The purpose of this paper is to analyse the subprime crisis. I will especially focus on how the subprime crisis could develop from a crisis on a small part of the US mortgage market to a global credit crisis with massive impact for all players in the financial sector. In order to do so, I will have to spend some time investigating one of the newer products in structured finance, called Collateralized Debt Obligations or just CDO’s. As we will experience later, this product has had a huge influence on the dimensions of the crisis as well as the losses faced by financial institutions.
It is not difficult to justify a paper about the subprime crisis at this moment. It is impossible to open a newspaper or turn on the TV without being flooded with news about the global financial crisis that the subprime crisis has turned into.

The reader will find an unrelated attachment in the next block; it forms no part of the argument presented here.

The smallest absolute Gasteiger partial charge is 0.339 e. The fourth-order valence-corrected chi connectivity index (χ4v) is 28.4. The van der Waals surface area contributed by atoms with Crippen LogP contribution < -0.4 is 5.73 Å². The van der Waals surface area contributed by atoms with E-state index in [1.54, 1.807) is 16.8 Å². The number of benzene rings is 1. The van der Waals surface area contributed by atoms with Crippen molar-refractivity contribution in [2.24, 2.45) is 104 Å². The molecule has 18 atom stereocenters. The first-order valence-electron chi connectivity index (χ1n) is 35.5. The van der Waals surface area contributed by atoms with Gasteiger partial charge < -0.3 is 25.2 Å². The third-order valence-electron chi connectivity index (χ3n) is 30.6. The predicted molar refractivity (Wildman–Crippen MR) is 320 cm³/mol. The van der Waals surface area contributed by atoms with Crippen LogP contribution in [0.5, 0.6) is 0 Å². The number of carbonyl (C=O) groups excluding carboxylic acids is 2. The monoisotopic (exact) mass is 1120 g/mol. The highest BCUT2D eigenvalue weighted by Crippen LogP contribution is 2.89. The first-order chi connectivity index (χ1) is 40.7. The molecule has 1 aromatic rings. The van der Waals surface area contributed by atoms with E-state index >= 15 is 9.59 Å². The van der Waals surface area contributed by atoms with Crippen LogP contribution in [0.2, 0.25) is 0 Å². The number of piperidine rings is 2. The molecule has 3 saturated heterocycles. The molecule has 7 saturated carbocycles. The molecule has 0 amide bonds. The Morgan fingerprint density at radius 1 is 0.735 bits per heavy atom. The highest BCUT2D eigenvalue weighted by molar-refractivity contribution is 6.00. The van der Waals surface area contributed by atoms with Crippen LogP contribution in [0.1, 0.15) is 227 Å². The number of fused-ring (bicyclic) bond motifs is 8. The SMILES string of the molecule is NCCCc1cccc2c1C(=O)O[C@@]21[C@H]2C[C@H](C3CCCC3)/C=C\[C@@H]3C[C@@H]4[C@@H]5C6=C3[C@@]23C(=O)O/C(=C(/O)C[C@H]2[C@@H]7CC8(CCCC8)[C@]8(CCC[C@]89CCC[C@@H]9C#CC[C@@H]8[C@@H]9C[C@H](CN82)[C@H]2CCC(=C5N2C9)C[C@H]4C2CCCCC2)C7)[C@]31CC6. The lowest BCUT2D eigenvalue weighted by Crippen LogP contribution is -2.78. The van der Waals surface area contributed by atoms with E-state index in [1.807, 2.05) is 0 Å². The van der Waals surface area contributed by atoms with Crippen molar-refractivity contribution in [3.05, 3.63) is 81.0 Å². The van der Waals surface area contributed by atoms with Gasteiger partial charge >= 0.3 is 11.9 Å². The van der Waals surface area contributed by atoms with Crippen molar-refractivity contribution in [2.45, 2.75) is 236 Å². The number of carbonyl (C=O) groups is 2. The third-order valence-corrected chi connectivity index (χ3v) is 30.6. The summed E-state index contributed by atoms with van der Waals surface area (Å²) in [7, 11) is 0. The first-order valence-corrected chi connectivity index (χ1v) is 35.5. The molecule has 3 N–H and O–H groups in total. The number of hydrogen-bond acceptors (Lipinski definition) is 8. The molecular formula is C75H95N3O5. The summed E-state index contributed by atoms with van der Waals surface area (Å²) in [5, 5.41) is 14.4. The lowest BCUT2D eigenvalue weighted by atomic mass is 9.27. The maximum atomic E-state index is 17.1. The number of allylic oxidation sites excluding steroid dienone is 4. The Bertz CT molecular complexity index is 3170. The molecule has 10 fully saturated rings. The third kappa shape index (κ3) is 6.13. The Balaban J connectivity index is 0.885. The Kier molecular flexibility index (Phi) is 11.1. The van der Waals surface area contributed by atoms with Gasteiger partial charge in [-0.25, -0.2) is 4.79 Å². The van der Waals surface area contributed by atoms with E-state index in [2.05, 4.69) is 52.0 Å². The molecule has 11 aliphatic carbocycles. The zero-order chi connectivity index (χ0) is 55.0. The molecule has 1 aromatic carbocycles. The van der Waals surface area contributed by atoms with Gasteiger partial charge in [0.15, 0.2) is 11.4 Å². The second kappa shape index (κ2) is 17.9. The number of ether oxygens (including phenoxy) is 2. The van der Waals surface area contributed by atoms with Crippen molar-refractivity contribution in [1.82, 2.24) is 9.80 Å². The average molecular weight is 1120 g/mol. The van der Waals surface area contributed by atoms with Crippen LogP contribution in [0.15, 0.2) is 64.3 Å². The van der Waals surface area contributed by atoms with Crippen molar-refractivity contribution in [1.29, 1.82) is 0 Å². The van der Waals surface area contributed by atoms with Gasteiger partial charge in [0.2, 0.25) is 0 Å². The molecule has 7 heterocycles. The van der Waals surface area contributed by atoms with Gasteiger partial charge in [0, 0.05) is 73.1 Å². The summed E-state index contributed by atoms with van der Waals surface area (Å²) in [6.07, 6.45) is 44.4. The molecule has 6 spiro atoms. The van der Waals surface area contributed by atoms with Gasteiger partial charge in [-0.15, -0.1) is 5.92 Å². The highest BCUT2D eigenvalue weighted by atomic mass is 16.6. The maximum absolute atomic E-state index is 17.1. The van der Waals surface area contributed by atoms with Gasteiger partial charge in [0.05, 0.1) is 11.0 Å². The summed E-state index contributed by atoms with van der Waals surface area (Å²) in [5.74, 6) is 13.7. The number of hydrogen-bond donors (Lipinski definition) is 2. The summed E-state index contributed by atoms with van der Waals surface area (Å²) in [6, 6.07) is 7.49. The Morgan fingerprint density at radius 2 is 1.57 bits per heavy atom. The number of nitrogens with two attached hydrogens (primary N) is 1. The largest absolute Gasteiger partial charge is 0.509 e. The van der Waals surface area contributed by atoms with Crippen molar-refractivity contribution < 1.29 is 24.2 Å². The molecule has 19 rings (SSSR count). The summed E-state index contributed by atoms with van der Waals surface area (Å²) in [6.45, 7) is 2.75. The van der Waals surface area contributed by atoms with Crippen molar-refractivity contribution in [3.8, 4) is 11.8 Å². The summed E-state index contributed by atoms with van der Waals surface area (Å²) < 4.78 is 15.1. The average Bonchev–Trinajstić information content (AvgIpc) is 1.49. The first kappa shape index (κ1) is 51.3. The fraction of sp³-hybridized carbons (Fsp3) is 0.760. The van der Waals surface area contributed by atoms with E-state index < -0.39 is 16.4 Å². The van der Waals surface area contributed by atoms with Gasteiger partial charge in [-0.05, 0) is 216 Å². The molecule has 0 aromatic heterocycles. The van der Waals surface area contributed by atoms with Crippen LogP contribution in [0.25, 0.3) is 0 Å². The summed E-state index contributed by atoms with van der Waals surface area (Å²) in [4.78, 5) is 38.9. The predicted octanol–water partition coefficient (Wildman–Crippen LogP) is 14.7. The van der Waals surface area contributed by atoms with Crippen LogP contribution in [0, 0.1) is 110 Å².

Not a day goes by without new stories of another investment bank writing results down further due to subprime losses; or another financial intermediary caught in such serious liquidity problems, that it has to be bailed out by friends, often with support from the Fed itself.
What do I want to do?
The purpose of this paper is to investigate how a crisis on a small part of the US mortgage market could develop into a global financial crisis.
I will also try to look at how advanced structured products, such as CDO’s, have influenced the strength of the crisis.
Definition of subprime
Subprime is the term used to describe a loan given to a borrower whose credit worthiness is not ideal (prime). Subprime can cover different types of loans as well as the interest rate can vary from loan to loan. In this sense, the word subprime is only referring to the credit quality of the borrower and nothing else.
Borrowers in the subprime segment are typically suffering from deficient credit histories, unproven income or unemployment. On top of that they might have problems making a down payment. These factors...